Not all wireless networking gear is equal. There are
Wi-Fi wasn’t always the only major player in the home wireless networking market. Around the same time that the IEEE introduced the 802.11b standard, another WLAN technology, HomeRF, also entered the
The HomeRF working group supported and developed the HomeRF standard. The HomeRF working
802.11b has been around since the late 1990s, and there is a lot of equipment available based on this standard. You can find bargains if you look for older 802.11x gear, but bargain hunting can backfire. Much of the older equipment isn’t upgradeable, so as the IEEE and manufacturers introduce improvements to the 802.11x protocols, you won’t be able to take advantage of them.
on many access points and adapters is upgradeable. The EPROM and EEPROM chips holding the programming code that operates these devices continue to hold their programming even when they have no power. Professionals call this firmware because it
Manufacturers use firmware upgrades to introduce improvements or new capabilities to a device. Most recently, manufacturers have released security upgrades based upon the 802.11i standard. (802.11i is the standard that describes improved security for Wi-Fi devices.) The Wi-Fi Alliance based the new Wi-Fi Protected Access (WPA) encryption standard on portions of 802.11i.
Being able to take advantage of firmware upgrades is an important thing to consider when you are purchasing new equipment. You can find out if a device has upgradeable firmware by checking the manufacturer’s Web site or, when possible, the device’s documentation.
In the past few
For wireless devices to operate on the same network, they must use compatible standards and
Wi-Fi devices operate only with compatible devices that use the same frequency band (such as 2.4 GHz or 5 GHz), but there are certified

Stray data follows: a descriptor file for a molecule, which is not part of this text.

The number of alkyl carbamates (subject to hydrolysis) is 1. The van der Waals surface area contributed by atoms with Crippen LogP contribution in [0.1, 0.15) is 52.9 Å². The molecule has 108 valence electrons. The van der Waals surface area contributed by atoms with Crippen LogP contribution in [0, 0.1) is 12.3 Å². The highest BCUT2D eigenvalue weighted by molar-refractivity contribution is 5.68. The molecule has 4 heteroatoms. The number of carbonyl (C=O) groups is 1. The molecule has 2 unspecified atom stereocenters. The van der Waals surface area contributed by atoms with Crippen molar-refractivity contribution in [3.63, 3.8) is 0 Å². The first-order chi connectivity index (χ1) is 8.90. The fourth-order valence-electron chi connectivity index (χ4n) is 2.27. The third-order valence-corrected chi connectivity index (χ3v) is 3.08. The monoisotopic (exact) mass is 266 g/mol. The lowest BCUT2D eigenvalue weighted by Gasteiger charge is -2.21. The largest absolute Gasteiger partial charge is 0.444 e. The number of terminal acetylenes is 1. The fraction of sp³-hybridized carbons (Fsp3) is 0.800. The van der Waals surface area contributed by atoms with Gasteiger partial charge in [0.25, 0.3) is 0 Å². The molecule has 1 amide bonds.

First introduced in 1997, 802.11 consists of the family of wireless standards developed by the IEEE. Currently three primary physical layer standards exist within 802.11. Physical layer standards describe the network medium and the mode of transmission; in the case of Wi-Fi the physical standards describe the frequency band, and the transmission technology used to access and communicate on the network operating in that band.
The physical layer standards are 802.11a, 802.11b, and 802.11g. When you’re shopping for Wi-Fi gear, these are the standards that you’ll encounter. Other standards, like 802.11i, describe different aspects of wireless networking, and you don’t really need to know them unless you’re an IT professional.
802.11b was the first 802.11x protocol introduced, actually appearing prior to 802.11a (the IEEE didn’t release the standards in alphabetical order). Wi-Fi has risen to dominate the home wireless market, and because 802.11b has been around the longest, there is an
802.11b devices operate in the 2.4GHz radio band, with a maximum capacity of 11Mbps. Heavy traffic on the same channel can significantly reduce throughput, and speed can decrease the farther you get from an access point. 802.11b divides the 2.4GHz network into 11 channels, although devices in a network usually utilize three in order to limit the chance of access points interfering with one another.
Other consumer electronic devices, including cordless phones and microwave ovens, also use the 2.4GHz band. When operating, these devices may interfere with 802.11b WLAN functions. If you already own other 2.4GHz devices, you may want to consider this before deciding which wireless standard to use.
I discuss ways of dealing with radio frequency interference (RFI) in Chapter 8.